I enjoyed Patrick McGuinness’s debut The Last Hundred Days which is an evocative portrait of the end of Ceausescu’s rule in Romania and was longlisted for the Man Booker Prize in 2011. His second novel ‘Throw Me to the Wolves’ is inspired by the real events of the Joanna Yeates case in which her landlord, Christopher Jefferies, was arrested on suspicion of her murder in Bristol in December 2010. The retired English teacher was released without charge and the real killer was caught, but extensive press coverage at the time of his arrest had portrayed him as an eccentric loner with false suggestions by ex-pupils that he had behaved inappropriately. In ‘Throw Me to the Wolves’, the setting has been changed to Kent and the character based on Jefferies is Michael Wolphram, accused of the murder of his neighbour Zalie Dyer.
The structure of a standard police procedural has been cleverly inverted and focuses on elements rarely explored in the genre. Rather than the killer, the victim or those tasked with solving the case, the novel centres on what happens to somebody who is falsely accused of a serious crime, based on misinformed assumptions about their appearance or lifestyle instead of actual evidence, and how their reputation can be publicly trashed overnight in the most intrusive way possible. The premise makes for some keen state-of-the-nation observations, especially where the behaviour of the tabloid press is concerned, and can also be interpreted more widely as an exploration of how established power structures can potentially put anybody perceived to be “different” in some way at great disadvantage.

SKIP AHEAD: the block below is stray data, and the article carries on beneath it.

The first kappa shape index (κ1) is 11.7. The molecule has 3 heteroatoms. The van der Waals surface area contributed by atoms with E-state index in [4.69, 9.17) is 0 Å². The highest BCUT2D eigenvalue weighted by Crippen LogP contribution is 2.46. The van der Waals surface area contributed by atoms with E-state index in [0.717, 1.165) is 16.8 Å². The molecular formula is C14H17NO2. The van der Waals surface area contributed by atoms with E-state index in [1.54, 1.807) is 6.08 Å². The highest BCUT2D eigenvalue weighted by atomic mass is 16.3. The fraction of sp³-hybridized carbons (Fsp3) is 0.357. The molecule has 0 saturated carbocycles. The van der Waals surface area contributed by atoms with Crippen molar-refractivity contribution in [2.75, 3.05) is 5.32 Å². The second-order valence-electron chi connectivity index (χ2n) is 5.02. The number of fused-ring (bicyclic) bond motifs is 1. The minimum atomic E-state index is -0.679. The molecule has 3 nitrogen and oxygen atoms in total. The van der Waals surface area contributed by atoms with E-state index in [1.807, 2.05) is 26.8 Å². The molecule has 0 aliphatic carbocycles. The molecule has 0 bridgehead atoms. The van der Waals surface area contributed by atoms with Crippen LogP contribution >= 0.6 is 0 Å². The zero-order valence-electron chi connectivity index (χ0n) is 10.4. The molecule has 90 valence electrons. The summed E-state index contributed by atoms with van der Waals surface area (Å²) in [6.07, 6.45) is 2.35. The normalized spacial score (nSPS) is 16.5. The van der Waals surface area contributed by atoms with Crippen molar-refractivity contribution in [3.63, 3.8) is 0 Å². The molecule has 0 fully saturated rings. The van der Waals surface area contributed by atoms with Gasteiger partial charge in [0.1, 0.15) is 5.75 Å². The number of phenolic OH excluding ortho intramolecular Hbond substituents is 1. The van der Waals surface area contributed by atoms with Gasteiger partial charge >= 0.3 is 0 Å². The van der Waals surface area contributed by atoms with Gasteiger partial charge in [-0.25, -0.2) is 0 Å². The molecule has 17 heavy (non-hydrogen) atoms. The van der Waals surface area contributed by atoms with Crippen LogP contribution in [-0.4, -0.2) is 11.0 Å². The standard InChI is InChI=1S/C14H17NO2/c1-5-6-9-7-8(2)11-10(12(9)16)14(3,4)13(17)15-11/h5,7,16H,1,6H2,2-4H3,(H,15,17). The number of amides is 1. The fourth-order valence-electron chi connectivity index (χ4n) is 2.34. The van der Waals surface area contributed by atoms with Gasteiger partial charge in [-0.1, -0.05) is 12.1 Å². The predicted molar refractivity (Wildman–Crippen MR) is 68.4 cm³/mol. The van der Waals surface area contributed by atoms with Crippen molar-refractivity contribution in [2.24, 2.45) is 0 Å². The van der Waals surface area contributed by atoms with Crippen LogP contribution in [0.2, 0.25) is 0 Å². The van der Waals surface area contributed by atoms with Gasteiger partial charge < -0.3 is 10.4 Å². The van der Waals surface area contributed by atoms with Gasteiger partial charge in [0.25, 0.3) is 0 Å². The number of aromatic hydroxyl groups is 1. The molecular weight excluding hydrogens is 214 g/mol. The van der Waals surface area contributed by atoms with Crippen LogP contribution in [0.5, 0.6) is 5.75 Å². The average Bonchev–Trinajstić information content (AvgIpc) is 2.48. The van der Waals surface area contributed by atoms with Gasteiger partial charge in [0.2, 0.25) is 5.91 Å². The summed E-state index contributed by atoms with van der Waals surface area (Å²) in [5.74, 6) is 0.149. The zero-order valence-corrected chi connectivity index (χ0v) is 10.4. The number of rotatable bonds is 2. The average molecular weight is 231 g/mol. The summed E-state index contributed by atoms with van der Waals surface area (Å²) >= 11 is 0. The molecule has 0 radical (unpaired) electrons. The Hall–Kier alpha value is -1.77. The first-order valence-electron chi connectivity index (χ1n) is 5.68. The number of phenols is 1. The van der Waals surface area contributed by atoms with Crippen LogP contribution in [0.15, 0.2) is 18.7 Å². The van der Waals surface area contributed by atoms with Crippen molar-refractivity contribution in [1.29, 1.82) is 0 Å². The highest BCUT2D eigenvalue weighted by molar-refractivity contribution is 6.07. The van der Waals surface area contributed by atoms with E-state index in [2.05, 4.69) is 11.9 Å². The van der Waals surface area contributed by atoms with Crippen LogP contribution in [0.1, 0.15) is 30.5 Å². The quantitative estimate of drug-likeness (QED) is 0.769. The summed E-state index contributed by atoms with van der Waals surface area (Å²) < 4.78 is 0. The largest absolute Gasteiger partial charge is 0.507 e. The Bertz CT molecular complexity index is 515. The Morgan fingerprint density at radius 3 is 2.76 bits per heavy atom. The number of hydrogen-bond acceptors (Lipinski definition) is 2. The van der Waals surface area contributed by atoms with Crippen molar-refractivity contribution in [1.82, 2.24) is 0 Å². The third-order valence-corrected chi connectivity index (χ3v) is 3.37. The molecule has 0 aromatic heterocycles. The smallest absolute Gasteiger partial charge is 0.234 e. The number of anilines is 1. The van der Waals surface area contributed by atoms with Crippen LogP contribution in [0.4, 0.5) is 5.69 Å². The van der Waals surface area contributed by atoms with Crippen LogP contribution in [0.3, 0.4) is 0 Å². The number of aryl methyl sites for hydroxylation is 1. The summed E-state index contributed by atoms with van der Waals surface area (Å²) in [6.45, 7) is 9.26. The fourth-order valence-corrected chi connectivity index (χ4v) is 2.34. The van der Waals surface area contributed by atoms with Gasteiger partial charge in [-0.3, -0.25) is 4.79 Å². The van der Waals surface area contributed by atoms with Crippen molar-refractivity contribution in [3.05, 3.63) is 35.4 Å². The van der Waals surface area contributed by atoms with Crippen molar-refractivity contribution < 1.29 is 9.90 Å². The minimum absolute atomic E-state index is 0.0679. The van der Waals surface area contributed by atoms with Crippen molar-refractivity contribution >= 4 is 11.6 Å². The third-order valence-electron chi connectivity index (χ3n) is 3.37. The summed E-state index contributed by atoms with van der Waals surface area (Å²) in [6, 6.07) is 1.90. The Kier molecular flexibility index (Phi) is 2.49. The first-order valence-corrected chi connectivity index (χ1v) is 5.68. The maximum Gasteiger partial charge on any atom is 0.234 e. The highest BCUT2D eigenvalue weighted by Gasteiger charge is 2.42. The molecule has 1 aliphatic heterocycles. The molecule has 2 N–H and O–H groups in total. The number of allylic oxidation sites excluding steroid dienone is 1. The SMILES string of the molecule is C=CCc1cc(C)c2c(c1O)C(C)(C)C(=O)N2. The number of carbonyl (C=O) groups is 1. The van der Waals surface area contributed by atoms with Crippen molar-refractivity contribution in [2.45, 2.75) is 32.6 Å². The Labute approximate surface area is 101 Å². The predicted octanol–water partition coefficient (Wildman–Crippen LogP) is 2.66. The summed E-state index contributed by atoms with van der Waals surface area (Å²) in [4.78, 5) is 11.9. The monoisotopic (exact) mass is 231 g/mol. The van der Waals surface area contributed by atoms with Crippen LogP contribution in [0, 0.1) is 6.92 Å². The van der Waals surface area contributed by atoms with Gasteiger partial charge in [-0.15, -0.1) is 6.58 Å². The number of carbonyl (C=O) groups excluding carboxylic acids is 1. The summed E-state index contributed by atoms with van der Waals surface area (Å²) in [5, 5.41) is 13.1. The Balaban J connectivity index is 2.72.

The investigation is led by two detectives, Gary and Ander – a chalk and cheese double act in which working-class Gary often makes fun of Ander’s more educated background. Ander chooses not to reveal that he was taught by Wolphram nearly thirty years ago at Chapeltown College. The flashbacks to his teenage years at the boarding school are less compelling overall than the events in the present concerning Wolphram’s arrest, but they are pivotal to the searing social commentary which drives the story forward.
This is an intriguing piece of literary crime fiction, perhaps best appreciated by those who remember the specific case on which it is based. McGuinness was one of Jefferies’ former pupils at Clifton College and it is clear that he is still angry about what happened to a teacher he admired – and those who read ‘Throw Me to the Wolves’ will share that anger too.